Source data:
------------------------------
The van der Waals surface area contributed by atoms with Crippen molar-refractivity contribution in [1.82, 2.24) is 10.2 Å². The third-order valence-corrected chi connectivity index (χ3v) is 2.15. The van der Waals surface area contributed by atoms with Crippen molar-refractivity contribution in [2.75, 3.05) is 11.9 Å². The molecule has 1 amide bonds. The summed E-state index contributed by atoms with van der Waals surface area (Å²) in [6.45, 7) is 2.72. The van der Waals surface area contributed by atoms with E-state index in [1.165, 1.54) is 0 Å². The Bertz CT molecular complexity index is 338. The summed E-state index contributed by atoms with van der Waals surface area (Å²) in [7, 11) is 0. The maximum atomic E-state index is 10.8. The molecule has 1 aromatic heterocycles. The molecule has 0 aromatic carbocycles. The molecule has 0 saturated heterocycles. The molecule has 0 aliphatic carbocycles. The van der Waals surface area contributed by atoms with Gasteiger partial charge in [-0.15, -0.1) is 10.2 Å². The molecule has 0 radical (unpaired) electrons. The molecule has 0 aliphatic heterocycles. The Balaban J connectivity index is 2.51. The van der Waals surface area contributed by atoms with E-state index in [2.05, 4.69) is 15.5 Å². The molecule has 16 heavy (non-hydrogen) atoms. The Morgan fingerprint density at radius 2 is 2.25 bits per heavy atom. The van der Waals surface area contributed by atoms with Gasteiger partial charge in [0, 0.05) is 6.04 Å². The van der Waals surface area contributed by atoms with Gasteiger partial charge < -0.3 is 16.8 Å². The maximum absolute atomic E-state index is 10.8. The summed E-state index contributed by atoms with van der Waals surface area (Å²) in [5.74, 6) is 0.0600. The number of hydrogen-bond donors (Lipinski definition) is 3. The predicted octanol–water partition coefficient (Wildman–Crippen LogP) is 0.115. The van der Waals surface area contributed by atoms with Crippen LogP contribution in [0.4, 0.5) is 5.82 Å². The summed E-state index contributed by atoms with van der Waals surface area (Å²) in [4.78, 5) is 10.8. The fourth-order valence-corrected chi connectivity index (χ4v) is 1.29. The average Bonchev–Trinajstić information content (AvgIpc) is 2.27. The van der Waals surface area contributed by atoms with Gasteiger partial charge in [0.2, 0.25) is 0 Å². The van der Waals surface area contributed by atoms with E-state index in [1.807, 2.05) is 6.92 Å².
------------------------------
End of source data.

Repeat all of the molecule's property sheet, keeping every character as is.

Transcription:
The van der Waals surface area contributed by atoms with Crippen molar-refractivity contribution in [1.82, 2.24) is 10.2 Å². The third-order valence-corrected chi connectivity index (χ3v) is 2.15. The van der Waals surface area contributed by atoms with Crippen molar-refractivity contribution in [2.75, 3.05) is 11.9 Å². The molecule has 1 amide bonds. The summed E-state index contributed by atoms with van der Waals surface area (Å²) in [6.45, 7) is 2.72. The van der Waals surface area contributed by atoms with E-state index in [1.165, 1.54) is 0 Å². The Bertz CT molecular complexity index is 338. The summed E-state index contributed by atoms with van der Waals surface area (Å²) in [7, 11) is 0. The maximum atomic E-state index is 10.8. The molecule has 1 aromatic heterocycles. The molecule has 0 aromatic carbocycles. The molecule has 0 saturated heterocycles. The molecule has 0 aliphatic carbocycles. The van der Waals surface area contributed by atoms with Gasteiger partial charge in [-0.15, -0.1) is 10.2 Å². The molecule has 0 radical (unpaired) electrons. The molecule has 0 aliphatic heterocycles. The Balaban J connectivity index is 2.51. The van der Waals surface area contributed by atoms with E-state index in [2.05, 4.69) is 15.5 Å². The molecule has 16 heavy (non-hydrogen) atoms. The Morgan fingerprint density at radius 2 is 2.25 bits per heavy atom. The van der Waals surface area contributed by atoms with Gasteiger partial charge in [0, 0.05) is 6.04 Å². The van der Waals surface area contributed by atoms with Gasteiger partial charge < -0.3 is 16.8 Å². The maximum absolute atomic E-state index is 10.8. The summed E-state index contributed by atoms with van der Waals surface area (Å²) in [5.74, 6) is 0.0600. The number of hydrogen-bond donors (Lipinski definition) is 3. The predicted octanol–water partition coefficient (Wildman–Crippen LogP) is 0.115. The van der Waals surface area contributed by atoms with Crippen LogP contribution in [0.4, 0.5) is 5.82 Å². The summed E-state index contributed by atoms with van der Waals surface area (Å²) in [4.78, 5) is 10.8. The fourth-order valence-corrected chi connectivity index (χ4v) is 1.29. The average Bonchev–Trinajstić information content (AvgIpc) is 2.27. The van der Waals surface area contributed by atoms with Gasteiger partial charge in [0.2, 0.25) is 0 Å². The van der Waals surface area contributed by atoms with E-state index in [1.807, 2.05) is 6.92 Å².